“I got called at the last minute for that job. We were kind of the underdogs of the entire night cause we didn’t have some of the big names, and all the big pyro, and 150 dancers and XYZ. We had kind of minimal everything. I remember telling them, ‘Do you guys want to be the most talked about artists of the night?’ They were like, ‘Yea, how do we do it?’”

That’s when they…

“Yea! That’s what happened. I was like, everyone knows what a kiss looks like, feels like or wondered about it no matter if you’re black, red, gay, straight, bi. A kiss is gonna touch more than any of those other things will. We talked about it. [They] rehearsed that kiss. They kissed for 30-seconds like I told them to. We held it until the camera cut. I was like, ‘you cannot pull away! They have to literally cut the camera…’ That’s the way it needs to end. They cannot see you guys pull away. That for me was a great moment because they trusted me. That was a fantastical moment.”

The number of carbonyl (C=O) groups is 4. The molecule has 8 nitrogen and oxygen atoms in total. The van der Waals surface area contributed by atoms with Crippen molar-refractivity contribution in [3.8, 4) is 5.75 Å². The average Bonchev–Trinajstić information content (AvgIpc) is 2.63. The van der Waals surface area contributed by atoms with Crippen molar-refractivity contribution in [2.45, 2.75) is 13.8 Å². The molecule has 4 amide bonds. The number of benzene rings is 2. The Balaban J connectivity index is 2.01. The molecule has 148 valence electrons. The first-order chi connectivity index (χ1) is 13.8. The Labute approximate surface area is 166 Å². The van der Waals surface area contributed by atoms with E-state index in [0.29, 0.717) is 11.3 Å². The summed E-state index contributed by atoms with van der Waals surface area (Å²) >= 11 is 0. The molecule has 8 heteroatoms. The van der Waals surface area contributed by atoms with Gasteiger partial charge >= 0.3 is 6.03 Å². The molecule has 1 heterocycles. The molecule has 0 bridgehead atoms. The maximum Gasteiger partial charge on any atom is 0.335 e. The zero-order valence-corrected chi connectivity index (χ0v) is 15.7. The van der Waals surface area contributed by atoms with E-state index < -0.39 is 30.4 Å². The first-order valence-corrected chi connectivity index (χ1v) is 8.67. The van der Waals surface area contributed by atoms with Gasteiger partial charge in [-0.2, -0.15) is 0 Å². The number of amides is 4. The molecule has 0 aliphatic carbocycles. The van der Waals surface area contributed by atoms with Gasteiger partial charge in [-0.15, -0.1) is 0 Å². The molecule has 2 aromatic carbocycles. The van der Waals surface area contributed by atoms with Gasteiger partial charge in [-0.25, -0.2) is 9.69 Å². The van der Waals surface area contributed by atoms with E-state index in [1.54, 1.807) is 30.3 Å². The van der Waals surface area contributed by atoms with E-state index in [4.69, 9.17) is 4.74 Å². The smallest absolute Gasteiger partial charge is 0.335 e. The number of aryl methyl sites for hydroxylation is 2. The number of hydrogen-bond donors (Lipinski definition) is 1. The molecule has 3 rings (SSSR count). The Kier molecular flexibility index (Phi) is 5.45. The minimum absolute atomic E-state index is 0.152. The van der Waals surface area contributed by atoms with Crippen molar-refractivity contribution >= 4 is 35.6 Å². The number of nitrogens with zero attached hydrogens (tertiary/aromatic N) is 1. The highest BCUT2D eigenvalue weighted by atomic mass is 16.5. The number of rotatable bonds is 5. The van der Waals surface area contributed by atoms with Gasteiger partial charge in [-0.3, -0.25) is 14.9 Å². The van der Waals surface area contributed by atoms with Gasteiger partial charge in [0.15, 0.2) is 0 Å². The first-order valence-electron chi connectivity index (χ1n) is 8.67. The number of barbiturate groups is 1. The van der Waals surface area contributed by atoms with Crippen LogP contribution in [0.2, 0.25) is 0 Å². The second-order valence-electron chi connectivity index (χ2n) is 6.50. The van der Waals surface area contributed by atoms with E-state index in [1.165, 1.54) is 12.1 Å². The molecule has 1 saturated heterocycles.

Are these defining moments planned? Or do they happen more organically?

“I think it’s both. When I like to work with artists, and especially at different venues (like award shows, or videos, or tours), it’s kind of one of those things where I say to myself, ‘where are we at right now in their career and how do we play chess? What are they not doing?’ And in that, something organic may happen, or something strategically planned could happen.”

Then he said it:

“Pop music has lost its balls.”